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Reform Initiative Reorienting Way DoD Does Business

By Jim Garamone
American Forces Press Service

WASHINGTON, March 2, 1999 – DoD has made progress in fulfilling the 1997 Defense Reform Initiative, but more can be done and the department should "institutionalize" the process, Defense Secretary William S. Cohen said March 1.

Deputy Defense Secretary John Hamre said he was satisfied with the progress DoD has made in implementing the reform initiative, except for its inability to get approval for two new rounds of base realignments and closures.

Cohen also unveiled a CD-ROM on the initiative entitled "Partnering for Excellence." The disk highlights the status of reforms and features new reforms the department is working on. The information is also available on the World Wide Web at www.defenselink.mil/dodreform.

He held it up during a Pentagon news briefing and said it was another example of the way he wants the department to head. "In keeping with our desire to move the department toward an electronic and paperless environment, I decided that our first status report on defense reform should be available solely in an electronic format," he said. "A CD report is easy to use; it is widely available and included on our DoD Web site, DefenseLINK."

Cohen said DoD would not use the first sustained increase in the DoD budget in 15 years as an excuse to derail reforms. "On the contrary, now more than ever, our ability to both secure the necessary funding for our men and women in uniform and sustain efforts to prepare them for future missions hinge on our ability to build the most efficient, effective support structure possible," he said.

The U.S. military is world class even after severe downsizing, major spending cuts and reorganization, Cohen said. But the war- fighting force has shrunken faster than its support structure, he added, warning, "We risk having a world-class military being encumbered by proportionately larger yet less efficient support infrastructure."

DoD needs reforms because it hasn't enough to pay for all its high-priority readiness and modernization needs, even with promised, sustained budget increases, Cohen said. It needs base closures for the same reason, he added. The BRAC rounds of 1988, 1991, 1993 and 1995 will have saved $14.5 billion by fiscal 2001 with annual savings of $5.7 billion per year. The department expects BRAC rounds in 2001 and 2005 would net significant savings that could be channeled to readiness and modernization.

Hamre said he believes a base closure commission is a real possibility. "When I speak to people on the Hill, they have an understanding of our situation," he said.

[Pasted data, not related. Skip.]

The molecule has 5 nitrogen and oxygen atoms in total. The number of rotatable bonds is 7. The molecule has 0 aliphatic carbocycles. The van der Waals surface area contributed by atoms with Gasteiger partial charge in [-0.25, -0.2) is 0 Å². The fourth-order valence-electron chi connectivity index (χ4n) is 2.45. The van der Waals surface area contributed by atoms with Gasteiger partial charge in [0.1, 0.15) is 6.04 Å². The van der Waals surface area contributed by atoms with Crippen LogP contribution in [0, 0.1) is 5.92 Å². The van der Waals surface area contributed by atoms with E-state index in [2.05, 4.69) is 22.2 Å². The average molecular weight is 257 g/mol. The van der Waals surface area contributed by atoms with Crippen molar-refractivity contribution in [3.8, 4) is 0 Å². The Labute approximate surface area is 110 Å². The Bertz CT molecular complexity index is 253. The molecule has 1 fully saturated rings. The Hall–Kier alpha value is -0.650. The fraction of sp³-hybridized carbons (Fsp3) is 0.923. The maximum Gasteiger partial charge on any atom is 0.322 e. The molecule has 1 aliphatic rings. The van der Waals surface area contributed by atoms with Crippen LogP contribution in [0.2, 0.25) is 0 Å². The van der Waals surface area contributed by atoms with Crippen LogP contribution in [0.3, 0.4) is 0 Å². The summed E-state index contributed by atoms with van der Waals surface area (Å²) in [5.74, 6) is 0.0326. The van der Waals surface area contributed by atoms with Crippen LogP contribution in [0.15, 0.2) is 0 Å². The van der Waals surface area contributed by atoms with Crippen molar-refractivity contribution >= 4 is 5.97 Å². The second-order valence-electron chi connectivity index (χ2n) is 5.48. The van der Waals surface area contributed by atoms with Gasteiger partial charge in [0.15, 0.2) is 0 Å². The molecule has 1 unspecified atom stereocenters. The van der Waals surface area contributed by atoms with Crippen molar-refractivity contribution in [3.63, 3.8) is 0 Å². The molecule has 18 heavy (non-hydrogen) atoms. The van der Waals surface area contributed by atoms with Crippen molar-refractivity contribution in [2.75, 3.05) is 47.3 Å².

The DRI started with four pillars: elimination, re-engineering, consolidation and competition. The program expanded to include such areas as acquisition reform, logistics improvement, financial management and quality of life programs for DoD personnel. The expansion institutionalized the program so workers are used to "reforming the support structure on an ongoing basis," Hamre said.

Hamre said it is easy to track the progress the department has made under the DRI. "When the secretary tasked us to do this, he said 'I don't want any "airy-fairy" stuff, I want real tracking of progress that you're trying to make,'" Hamre said. "We've tried to highlight that in this report."

One example is DoD's adoption of the best business practice of using a "company" credit card for small purchases. In fiscal 1996, DoD activities used the government credit card for only 52 percent of their under-$2,500 transactions. The percentage was to 86 percent at the end of fiscal 1998, and DoD officials expect it to hit 90 percent by fiscal 2000.

Another way to chart DoD's progress is in competition. DoD wants to use competitive bidding for functions currently performed in- house. DoD saves money no matter whose bid wins, in-house activities or private contractors. The department expects to save $11.2 billion by competing 229,000 positions through fiscal 2005.

The CD also has information specifically aimed at communities that might be affected if new base closure rounds are approved. The disk points to notable success stories such as the 2,000 jobs created by the Devens Commerce Center, created when Fort Devens, Mass, closed in March 1996. Nationwide, 60 percent of the jobs lost when the installations closed have already been replaced.

Cohen said the Defense Reform Initiative has started to reorient DoD's missions and business methods. "It's had a deep impact on altering mind sets as well," he said. "We remind ourselves day in and day out, every person in this department has a personal obligation to really commit himself or herself to the DRI goals.

"We have one of the world's largest organizations," he continued. "We want to turn it into a truly world-class supporter of our men and women in uniform, and we believe we're on the right track to do so."

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